An investor's guide to sovereign risk for pricing bond returns (Part 10 of 10)
Emerging and advanced market divide
The European debt crisis, comprising the Portugal, Ireland, Italy, Greece and Spain (or PIIGS) nations in 2009–2012, forced many sovereign debt theories to be reassessed.
The first lesson from the crisis was undoubtedly that developed market (EFA) government debt was essentially risk-free.
Greece reached agreement after agreement with its creditors from 2009–2012 in order to avoid a full-blown default and stay in the Eurozone. This forced many creditors to let go of liabilities worth billions to enable the country to make good on the balance.
The importance of contagions, or investor flows as a group, has been demonstrated in 2014. The Fed’s taper of asset purchases in December, 2013 and January, 2014 produced one such contagion. The drying up of market liquidity resulted in investors exiting emerging market stocks (VWO) and bonds regardless of underlying fundamentals.
Indexation of asset classes
Another relevant factor is economic contagion. A financial or economic crisis in a foreign country could affect other countries included in the asset class or in the geographic area. Bond spreads could widen for other affected countries, despite the fact that their economic fundamentals were actually improving. This is especially true for emerging market debt. It’s common for countries to be lumped together in a single asset class. There aren’t too many country-specific options available.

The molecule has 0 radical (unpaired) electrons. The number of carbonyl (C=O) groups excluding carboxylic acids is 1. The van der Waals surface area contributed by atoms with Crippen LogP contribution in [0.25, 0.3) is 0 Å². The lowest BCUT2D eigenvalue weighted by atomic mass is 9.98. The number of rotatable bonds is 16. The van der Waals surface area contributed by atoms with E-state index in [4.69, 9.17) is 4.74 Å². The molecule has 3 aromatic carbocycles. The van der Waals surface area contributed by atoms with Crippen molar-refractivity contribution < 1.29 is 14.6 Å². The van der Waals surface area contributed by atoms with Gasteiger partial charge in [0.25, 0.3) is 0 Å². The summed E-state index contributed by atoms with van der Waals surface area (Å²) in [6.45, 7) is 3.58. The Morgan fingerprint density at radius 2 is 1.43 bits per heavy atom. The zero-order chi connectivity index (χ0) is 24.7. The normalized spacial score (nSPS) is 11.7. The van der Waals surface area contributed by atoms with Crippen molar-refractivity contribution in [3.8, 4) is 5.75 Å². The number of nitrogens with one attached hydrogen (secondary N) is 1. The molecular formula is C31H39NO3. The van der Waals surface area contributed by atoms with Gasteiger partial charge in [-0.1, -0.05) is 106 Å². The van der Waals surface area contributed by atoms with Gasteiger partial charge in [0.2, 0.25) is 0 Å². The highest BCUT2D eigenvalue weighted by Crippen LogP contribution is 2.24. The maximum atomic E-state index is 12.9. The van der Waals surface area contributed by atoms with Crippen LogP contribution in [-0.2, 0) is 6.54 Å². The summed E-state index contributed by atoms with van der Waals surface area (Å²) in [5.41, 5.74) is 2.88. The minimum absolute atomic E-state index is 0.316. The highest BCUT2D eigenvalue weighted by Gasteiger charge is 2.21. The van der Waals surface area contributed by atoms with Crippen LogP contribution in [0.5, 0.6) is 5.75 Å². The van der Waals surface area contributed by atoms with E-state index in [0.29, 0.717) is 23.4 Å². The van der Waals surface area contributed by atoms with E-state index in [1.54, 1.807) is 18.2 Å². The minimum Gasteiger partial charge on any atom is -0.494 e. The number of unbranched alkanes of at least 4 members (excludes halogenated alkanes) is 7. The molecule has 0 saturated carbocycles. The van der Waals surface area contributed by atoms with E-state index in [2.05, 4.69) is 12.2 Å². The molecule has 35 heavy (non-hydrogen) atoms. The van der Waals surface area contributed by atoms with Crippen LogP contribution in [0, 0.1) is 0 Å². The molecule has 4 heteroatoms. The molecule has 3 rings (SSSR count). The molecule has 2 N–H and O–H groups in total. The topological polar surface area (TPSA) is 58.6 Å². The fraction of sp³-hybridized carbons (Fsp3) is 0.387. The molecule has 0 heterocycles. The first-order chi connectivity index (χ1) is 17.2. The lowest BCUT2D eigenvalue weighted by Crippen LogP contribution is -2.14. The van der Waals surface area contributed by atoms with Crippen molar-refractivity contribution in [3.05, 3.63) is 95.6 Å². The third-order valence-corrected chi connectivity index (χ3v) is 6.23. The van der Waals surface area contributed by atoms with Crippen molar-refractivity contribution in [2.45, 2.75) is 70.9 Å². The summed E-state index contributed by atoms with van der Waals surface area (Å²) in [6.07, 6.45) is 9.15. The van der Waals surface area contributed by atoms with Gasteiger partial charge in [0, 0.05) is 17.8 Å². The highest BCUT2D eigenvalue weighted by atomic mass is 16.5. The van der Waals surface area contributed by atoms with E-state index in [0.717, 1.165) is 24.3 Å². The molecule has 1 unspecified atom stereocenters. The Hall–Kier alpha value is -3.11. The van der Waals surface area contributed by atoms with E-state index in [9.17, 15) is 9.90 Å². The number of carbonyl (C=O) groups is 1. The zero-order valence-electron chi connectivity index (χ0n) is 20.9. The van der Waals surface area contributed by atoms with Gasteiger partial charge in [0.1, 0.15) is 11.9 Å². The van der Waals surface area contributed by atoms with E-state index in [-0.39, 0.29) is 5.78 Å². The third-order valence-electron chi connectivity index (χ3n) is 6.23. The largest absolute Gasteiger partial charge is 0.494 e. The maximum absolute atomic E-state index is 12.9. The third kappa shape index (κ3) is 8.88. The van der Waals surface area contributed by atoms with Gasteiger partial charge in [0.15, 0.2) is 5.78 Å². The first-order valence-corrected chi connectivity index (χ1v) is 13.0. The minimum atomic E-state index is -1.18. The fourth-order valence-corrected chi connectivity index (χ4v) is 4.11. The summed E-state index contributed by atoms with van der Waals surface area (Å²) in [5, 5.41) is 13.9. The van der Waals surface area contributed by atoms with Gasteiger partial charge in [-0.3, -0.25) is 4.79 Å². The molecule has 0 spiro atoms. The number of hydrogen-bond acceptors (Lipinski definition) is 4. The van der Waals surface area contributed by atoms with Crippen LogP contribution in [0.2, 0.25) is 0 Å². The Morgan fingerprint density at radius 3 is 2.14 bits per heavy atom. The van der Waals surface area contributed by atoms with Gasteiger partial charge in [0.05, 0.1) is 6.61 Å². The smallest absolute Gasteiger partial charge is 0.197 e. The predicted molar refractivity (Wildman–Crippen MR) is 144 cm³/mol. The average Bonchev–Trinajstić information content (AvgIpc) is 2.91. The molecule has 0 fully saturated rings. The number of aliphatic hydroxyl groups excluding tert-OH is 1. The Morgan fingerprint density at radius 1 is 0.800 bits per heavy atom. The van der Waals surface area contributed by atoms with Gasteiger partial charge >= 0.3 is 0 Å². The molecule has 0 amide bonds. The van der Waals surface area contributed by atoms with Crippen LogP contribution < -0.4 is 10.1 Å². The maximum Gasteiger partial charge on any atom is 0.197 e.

Why global financial flows matter
Global financial flows are more interconnected than ever. Sophisticated investors have international portfolios. They base their investment decisions on a number of factors including stock market returns (IVV) in their home country, returns on alternate asset classes, such as high-yield bonds (JNK), gold (GLD) and real estate. In this case, the risk premium associated with a country’s debt is only partly related to the economic fundamentals and fiscal balances prevailing in the country.
You can read about recent trends in the U.S. investment-grade bond market in the Market Realist series, Overview: High-grade borrowers are upbeat about market conditions.
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